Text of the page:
* An eminent German musicologist born in 1862 — died in 1929. His best known works are: Liszt’s Symphonic Poems; Wagner's Music Dramas; and Modem Musicians*  




Chopin, Wagner, Moussorgsky, and Debussy struck out on fresh lines, creating forms for themselves, and Delius is essentially of their kind and company. Although, like some of them he had little or no aptitude for traffc with the sonata form, his efforts in this line being his weakest, his capacity to create movements on a big scale which are shapely and logical, and which match the needs of his inspiration is evident in such experiments as Sea Drift, “Paris,” and “Brigg Fair.” But the most underivative side of his genius and that which separates him most sharply from all other modem composers is undoubtedly his harmonic endowment. This is unique and peculiar in that it is present and audible in nearly every bar of any piece which he has written. I have often asked quite first-class musicians to play from memory some apparently easy-sounding passage of his that they have just been listening to, and while they have had no difficulty in getting the melody right, I cannot recall one occasion when they have been able to render the harmony correctly. And yet in performance all sounds simple and natural. Modem musicians have not yet given enough attention to this side of Delius, a genuine innovation for which the art is perceptibly the richer; and although his reputation during the past fifteen years has grown apace, the creator of A Mass of Life and A Village Romeo and Juliet has yet to receive that recognition which sooner or later will inevitably be his.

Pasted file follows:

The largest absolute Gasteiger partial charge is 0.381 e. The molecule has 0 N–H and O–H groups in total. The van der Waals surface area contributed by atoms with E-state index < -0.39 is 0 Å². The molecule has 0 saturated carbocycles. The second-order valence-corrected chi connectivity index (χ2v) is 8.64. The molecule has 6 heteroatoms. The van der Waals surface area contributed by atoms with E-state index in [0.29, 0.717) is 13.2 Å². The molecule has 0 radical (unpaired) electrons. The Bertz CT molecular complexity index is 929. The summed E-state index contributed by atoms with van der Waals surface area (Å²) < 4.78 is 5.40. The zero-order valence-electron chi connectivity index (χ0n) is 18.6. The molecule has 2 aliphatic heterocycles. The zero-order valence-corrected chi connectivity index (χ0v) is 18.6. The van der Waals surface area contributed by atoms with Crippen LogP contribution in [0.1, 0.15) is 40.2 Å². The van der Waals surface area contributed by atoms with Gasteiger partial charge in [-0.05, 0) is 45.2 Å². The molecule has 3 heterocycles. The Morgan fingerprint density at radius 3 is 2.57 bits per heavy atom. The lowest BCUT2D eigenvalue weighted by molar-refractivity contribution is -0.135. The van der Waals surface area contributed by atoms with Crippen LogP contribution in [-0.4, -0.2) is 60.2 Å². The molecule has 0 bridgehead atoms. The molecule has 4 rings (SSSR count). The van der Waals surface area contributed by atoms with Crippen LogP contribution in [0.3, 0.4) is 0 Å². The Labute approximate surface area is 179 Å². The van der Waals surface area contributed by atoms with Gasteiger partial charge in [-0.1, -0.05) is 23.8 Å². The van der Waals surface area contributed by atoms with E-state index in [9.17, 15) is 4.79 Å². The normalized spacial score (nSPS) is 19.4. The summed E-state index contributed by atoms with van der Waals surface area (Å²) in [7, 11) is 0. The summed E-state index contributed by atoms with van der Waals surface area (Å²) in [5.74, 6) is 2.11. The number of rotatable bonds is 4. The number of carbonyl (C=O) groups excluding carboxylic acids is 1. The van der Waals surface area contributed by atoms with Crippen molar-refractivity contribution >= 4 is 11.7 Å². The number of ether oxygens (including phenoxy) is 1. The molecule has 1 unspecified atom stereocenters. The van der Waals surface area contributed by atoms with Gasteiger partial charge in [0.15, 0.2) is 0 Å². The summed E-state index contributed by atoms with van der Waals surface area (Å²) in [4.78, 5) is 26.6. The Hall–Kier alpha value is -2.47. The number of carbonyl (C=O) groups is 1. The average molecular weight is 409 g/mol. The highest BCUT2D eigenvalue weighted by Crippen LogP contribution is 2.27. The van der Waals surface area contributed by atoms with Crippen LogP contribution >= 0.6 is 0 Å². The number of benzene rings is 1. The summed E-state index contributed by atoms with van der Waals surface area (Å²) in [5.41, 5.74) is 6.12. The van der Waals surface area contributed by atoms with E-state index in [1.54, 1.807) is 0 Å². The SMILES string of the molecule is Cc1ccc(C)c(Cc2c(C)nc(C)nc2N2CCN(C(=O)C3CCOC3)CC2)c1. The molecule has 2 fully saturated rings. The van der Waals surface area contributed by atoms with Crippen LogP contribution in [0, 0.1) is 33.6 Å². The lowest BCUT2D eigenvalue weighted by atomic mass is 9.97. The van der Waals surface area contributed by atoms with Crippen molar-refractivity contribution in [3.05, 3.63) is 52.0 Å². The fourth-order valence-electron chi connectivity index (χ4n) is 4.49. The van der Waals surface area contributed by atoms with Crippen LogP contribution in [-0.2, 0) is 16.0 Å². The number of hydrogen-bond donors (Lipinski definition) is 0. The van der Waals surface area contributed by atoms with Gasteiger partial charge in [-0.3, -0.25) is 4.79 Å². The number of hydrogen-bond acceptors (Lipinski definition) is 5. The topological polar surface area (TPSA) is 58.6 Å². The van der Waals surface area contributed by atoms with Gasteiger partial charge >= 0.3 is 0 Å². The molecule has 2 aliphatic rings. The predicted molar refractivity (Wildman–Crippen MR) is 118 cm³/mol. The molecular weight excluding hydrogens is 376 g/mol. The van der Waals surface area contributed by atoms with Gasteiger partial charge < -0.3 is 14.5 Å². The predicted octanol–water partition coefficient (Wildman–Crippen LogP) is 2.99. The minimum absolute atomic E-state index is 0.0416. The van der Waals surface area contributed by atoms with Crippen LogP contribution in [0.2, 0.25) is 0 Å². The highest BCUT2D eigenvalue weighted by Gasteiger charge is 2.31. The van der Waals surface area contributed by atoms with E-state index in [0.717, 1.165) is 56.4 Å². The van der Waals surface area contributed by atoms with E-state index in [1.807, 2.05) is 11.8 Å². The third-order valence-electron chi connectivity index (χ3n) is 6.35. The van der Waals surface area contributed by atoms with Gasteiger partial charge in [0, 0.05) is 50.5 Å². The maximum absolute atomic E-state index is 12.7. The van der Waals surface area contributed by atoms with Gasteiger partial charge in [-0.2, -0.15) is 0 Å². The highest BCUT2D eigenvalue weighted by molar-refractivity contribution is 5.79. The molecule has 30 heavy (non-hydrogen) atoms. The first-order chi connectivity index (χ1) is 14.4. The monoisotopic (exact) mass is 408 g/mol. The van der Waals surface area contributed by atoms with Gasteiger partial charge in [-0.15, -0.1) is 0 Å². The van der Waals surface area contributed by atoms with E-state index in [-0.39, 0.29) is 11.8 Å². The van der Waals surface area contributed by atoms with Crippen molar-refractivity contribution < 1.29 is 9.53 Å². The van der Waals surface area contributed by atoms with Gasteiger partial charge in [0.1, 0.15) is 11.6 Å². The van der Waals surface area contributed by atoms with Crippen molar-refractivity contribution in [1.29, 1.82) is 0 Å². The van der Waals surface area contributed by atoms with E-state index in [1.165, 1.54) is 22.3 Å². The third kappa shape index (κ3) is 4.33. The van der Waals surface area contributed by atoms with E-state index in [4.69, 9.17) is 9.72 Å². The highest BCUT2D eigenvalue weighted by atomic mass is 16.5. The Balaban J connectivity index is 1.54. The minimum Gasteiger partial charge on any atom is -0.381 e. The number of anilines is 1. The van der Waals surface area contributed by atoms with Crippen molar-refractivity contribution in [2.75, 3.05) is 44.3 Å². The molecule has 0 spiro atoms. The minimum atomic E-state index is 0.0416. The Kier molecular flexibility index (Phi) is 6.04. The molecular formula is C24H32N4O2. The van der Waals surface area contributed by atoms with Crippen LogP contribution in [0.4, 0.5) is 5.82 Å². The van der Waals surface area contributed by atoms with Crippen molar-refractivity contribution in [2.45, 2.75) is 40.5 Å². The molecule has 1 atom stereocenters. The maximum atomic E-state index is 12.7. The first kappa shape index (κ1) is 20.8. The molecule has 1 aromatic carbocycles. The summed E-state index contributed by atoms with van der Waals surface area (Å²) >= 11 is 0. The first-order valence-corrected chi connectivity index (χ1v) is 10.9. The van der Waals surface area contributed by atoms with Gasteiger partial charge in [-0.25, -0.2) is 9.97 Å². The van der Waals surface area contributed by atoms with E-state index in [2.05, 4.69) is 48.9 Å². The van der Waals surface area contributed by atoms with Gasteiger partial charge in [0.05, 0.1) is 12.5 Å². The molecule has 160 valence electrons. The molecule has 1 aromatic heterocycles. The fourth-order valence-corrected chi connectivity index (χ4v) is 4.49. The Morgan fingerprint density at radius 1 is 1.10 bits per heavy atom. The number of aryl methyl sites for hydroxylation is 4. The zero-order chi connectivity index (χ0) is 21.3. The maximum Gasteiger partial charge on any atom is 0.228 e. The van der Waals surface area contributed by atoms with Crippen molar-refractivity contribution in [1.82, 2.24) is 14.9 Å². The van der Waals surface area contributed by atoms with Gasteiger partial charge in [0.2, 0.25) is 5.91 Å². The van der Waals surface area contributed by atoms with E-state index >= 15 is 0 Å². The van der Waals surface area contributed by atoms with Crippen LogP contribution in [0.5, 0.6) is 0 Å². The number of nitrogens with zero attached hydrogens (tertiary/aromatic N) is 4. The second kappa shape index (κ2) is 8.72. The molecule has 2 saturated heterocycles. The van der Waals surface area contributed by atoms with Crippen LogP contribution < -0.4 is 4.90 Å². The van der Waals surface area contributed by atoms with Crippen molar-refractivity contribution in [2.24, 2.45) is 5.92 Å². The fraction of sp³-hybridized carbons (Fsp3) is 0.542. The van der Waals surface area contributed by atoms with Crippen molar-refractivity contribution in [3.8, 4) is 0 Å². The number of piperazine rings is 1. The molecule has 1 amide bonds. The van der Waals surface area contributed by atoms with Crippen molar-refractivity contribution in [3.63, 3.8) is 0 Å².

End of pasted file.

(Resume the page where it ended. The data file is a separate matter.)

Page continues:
Beethoven Symphony No 6 /  

Sir Thomas Beecham 

The Royal Philharmonic Orchestra